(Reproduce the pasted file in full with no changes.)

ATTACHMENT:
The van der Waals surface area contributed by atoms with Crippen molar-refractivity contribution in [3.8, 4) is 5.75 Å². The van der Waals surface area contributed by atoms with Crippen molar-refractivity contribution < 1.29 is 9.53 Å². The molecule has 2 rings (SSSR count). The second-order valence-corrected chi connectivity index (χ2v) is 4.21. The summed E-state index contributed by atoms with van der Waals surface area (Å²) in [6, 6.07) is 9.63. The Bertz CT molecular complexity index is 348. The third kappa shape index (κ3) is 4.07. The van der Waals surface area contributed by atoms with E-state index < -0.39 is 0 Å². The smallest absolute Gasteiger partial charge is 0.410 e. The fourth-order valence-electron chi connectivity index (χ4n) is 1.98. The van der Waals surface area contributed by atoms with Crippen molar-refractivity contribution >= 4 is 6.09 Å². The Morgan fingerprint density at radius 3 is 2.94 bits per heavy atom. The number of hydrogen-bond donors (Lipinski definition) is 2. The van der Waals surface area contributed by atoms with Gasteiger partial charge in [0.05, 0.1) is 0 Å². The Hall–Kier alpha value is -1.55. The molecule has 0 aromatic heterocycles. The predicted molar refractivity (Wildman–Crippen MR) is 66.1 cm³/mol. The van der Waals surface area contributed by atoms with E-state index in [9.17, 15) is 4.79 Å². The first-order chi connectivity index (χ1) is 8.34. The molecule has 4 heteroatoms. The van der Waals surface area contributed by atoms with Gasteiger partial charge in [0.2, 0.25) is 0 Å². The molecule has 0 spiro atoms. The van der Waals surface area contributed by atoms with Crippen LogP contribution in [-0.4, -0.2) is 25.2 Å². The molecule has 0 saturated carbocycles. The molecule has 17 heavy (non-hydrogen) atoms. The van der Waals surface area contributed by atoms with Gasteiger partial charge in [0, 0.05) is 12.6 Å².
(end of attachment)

The van der Waals surface area contributed by atoms with Crippen molar-refractivity contribution in [3.8, 4) is 5.75 Å². The van der Waals surface area contributed by atoms with Crippen molar-refractivity contribution < 1.29 is 9.53 Å². The molecule has 2 rings (SSSR count). The second-order valence-corrected chi connectivity index (χ2v) is 4.21. The summed E-state index contributed by atoms with van der Waals surface area (Å²) in [6, 6.07) is 9.63. The Bertz CT molecular complexity index is 348. The third kappa shape index (κ3) is 4.07. The van der Waals surface area contributed by atoms with E-state index < -0.39 is 0 Å². The smallest absolute Gasteiger partial charge is 0.410 e. The fourth-order valence-electron chi connectivity index (χ4n) is 1.98. The van der Waals surface area contributed by atoms with Crippen molar-refractivity contribution >= 4 is 6.09 Å². The Morgan fingerprint density at radius 3 is 2.94 bits per heavy atom. The number of hydrogen-bond donors (Lipinski definition) is 2. The van der Waals surface area contributed by atoms with Gasteiger partial charge in [0.05, 0.1) is 0 Å². The Hall–Kier alpha value is -1.55. The molecule has 0 aromatic heterocycles. The predicted molar refractivity (Wildman–Crippen MR) is 66.1 cm³/mol. The van der Waals surface area contributed by atoms with E-state index in [9.17, 15) is 4.79 Å². The first-order chi connectivity index (χ1) is 8.34. The molecule has 4 heteroatoms. The van der Waals surface area contributed by atoms with Gasteiger partial charge in [0.2, 0.25) is 0 Å². The molecule has 0 spiro atoms. The van der Waals surface area contributed by atoms with Crippen LogP contribution in [-0.4, -0.2) is 25.2 Å². The molecule has 0 saturated carbocycles. The molecule has 17 heavy (non-hydrogen) atoms. The van der Waals surface area contributed by atoms with Gasteiger partial charge in [0, 0.05) is 12.6 Å².